But sometimes you don’t want to mess around with spices, so this quick soup uses a curry paste or curry powder – which ever one you have on hand. Just be careful to test the heat levels and adjust the amount that you add to the soup.
You can roast the parsnips before making the soup if you like. It will add a depth of Wintery flavour to the soup. But if you are just home from a long day at work, it is perfectly fine to omit roasting.
I add something tart to soups – vinegar, bitters, tamarind water made from fresh tamarinds, or similar. Just a small amount enlivens soups which become very earthy due to their sustained simmering. Balancing the flavours with something tart or acid adds some magic to the soup.
Creamy Parsnip Soup with Curry Spices
3 Tblspn olive oil
1 Tblspn (or to taste) curry powder or curry paste (be careful, as they vary in their heat level – go cautiously at first and add more with the stock until the heat level is perfect – you are aiming for a spicy warmth rather than a chilli heat)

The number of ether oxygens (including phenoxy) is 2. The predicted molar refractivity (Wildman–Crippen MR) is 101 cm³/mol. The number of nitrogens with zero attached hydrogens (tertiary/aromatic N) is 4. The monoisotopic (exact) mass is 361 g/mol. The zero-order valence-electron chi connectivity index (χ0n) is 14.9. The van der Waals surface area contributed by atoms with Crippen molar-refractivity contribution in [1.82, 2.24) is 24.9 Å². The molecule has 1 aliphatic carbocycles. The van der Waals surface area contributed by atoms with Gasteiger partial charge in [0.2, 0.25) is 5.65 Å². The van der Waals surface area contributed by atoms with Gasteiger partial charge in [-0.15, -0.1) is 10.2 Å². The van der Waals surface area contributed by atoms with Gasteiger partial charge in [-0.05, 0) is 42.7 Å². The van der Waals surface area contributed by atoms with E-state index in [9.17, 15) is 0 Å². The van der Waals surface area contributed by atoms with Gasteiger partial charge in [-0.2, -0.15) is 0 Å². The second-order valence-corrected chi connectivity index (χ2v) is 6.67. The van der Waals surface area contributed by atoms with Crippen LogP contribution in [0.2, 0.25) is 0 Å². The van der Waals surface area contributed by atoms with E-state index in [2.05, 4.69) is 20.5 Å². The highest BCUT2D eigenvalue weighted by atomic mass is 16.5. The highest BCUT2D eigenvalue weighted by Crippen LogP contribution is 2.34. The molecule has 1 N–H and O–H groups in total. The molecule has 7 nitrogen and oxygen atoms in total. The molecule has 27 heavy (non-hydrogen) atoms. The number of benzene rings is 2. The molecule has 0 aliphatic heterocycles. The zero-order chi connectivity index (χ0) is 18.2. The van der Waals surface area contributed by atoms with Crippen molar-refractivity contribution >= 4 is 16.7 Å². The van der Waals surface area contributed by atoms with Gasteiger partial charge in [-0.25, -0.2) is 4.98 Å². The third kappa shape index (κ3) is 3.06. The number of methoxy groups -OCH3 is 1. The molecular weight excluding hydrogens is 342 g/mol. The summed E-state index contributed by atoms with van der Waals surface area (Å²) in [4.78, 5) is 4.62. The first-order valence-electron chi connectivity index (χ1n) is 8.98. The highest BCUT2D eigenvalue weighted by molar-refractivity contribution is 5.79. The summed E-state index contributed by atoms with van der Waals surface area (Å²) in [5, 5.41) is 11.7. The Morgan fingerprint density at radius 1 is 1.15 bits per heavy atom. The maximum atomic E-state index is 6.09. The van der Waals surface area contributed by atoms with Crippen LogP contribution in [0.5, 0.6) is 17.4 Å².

1 medium onion, chopped
1 leek, chopped
2 garlic cloves, chopped
2 tomatoes, chopped
0.5 tspn turmeric powder
1 bay leaf
750g parsnips, peeled and sliced
4 cups vegetable stock or water
a few drops of bitters or 1 small tspn white vinegar
sea salt and white pepper
In a large pot over a medium heat, add the olive oil and curry powder or paste, stir, and then add the onion and leek. Saute gently until soft but not coloured.
Add the parsnips, garlic, bay leaf and tomato and sweat them (with the lid on) until the parsnips are tender. Pour in the stock with the turmeric powder and vinegar or bitters, and simmer for 5 minutes.
Season with salt and pepper, and then carefully blend to a puree in a blender in two batches. Add the cream as you blend.
Garnish with herbs and a sprinkle of cinnamon (optional). Serve hot or cold. The soup can be frozen.
recipe notes and alternatives
Replace one parsnip with a carrot.
Roast the parsnips and the onions. In this case, the first steps can be omitted and the vegetables can be added directly to the stock.
If I am using water rather than stock, I like to add 4 or 5 juniper berries, 2 allspice berries, 5 black peppercorns and another bayleaf. It adds depth of flavour.